In sum, in per accidens perception, the object being perceived is perceived not as
the perceiver herself, qua perceiver and per se, perceives. Rather it is perceived in a
different way based upon other experiences and aspects of the perceiver such as
innate dispositions and instincts and stimulation by external accidental causes. The
one seeing, insofar as she is the one seeing, is restricted to her visual perception of
seeing colors (and shapes, qua common visible perceptible) present to her, like the
white patch now. When she perceives per accidens, she then is bringing in other
aspects, other attributes, besides those belonging essentially to her seeing. Thus, she
may remember that in the past that Coriscus, who happened to be the son of Diares,
presented a profile of a white patch just like the one that she is now seeing, or just
have an impulse by instinct. The remembering, the experience giving rise to know-
ing about the son of Diares and who and what Coriscus is, the impulse—all these lie
outside of the visible, the aspect of seeing. What is perceived per accidens is per-
ceived under a description belonging not to the perceptible but to something else.
Aristotle speaks of looking at a painting of Coriscus and seeing it either as a
picture of Coriscus or just as a painting. He compares this to seeing an imagination
either as it is in itself, per se, or as an image of something (Wedin 1988: 138). [Mem.
450b20–451a7]118 In the latter case, perceiving the image causes the memory of
Coriscus; here a mistake and the fallacy of accident can arise. Again Aristotle says
that when awake we might have more discrimination and say that the image per-
ceived looks like Coriscus, whereas while sleeping we might have less and make the
mistake of perceiving the image as Coriscus. [Insom. 461b22–30] Aristotle does not
make clear what looking merely at the image in itself involves. Normally, we would
perceive it as a man but just not know that it is Coriscus. This too could invite error,
more error than if we just looked at the painting in terms of patches of color, as a
painter might: we might recall those who see the image of Jesus on the burn patterns
of a tortilla or on the rust flakes of a water tower. So perceiving the painting per se
as a man involves more chance of error than seeing it in terms of the per se percep-
tibles of vision, the colors. Yet even there Aristotle admits error can arise: I can see

118
Harte (2006: 25) finds the distinction already in Plato.
130 5 Perceiving

the colors incorrectly due to being struck on the head, having after-images, or having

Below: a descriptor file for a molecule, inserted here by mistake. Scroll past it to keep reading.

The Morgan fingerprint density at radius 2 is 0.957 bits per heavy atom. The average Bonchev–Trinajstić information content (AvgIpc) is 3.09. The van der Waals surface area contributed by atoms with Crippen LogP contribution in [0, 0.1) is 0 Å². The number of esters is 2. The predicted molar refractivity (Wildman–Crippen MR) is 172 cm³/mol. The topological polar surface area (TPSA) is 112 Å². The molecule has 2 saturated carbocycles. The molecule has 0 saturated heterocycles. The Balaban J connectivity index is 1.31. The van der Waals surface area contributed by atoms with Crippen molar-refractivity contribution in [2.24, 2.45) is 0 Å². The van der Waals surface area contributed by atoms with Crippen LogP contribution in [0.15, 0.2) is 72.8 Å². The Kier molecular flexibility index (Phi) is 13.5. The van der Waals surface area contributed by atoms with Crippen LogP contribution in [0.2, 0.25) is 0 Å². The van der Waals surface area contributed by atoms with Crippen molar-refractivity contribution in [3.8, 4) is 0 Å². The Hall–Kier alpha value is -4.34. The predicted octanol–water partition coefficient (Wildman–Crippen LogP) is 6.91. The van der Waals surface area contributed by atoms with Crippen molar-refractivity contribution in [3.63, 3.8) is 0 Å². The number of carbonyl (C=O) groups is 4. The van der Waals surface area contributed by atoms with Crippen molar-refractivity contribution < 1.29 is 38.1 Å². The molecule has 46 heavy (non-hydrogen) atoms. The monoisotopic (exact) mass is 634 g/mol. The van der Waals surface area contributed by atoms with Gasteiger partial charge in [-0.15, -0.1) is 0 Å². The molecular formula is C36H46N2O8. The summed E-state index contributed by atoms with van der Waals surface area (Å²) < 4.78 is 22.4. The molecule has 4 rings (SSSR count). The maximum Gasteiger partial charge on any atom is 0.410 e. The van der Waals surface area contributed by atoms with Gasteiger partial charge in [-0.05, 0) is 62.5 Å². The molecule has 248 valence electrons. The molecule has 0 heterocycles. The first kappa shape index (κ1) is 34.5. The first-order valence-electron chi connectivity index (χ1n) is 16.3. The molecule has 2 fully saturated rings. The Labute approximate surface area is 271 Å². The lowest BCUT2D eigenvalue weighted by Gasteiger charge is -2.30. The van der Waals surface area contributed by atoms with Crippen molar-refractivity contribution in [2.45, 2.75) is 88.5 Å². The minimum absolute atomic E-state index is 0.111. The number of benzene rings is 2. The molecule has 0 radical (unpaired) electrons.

menstrual blood in my eye jelly.
By comparison, Aristotle under this interpretation does not look so silly.
Descartes, for instance, like many others since, thinks that “I” cannot be deceived
about having pains, having a visual experience of a pink patch and perhaps even of
a pink elephant etc. For I have a privileged access to these experiences by direct
introspection. First, note that this view of mental intuition has for its contents things
and propositions indifferently, it would seem. I am aware of the pain and I can be
certain that I am having a pain. Aristotle does the same, in claiming that noûs gives
direct intuition of certain objects, especially singular ones, and of first principles.
Second, Descartes’ intuitions seem to occur under a description too. For somehow
my intuition is to include the (discriminative) judgement that the sensation in ques-
tion is an instance of pain. (Likewise modern cognitive science in speaking of filling
in etc. gives perception at levels of which we are not conscious a function of dis-
criminative “judgement” in the sense above and a quasi-propositional content.) I
myself tend towards caution: I just had a dream where I had a sensation and then the
image of a broken tooth. I still am not certain whether that sensation was a pain or
not. At any rate, I had no broken tooth. Descartes admits that I can be deceived
about the latter but not about the pain experience. Unfortunately, my experience
does not seem so propositional. At least Aristotle has a model allowing for the pos-
sibility of error even in direct intuition, although he thinks it generally reliable
(Wedin 1988: 171–1).

References

Akins, K. (Ed.). (1996). Perception. Oxford: Oxford University Press.


Avicenna. (1956). In A. Affifi (Ed.), Al-Burhān, aš-Šifa’ (Vol. I.4). Cairo: Organisme General des
Imprimeries Gouvernementales.
Avicenna. (1975). In G. C. Anawati & S. Zayed (Eds.), Fī Nafs, aš-Šhifa’ (Vol. II.1). Cairo:
Organisme General des Imprimeries Gouvernementales.
Bäck, A. (2000). Aristotle’s theory of predication. Leiden: Brill.
Bäck, A. (2009). Mistakes of reason. Phronesis, 54(2), 101–135.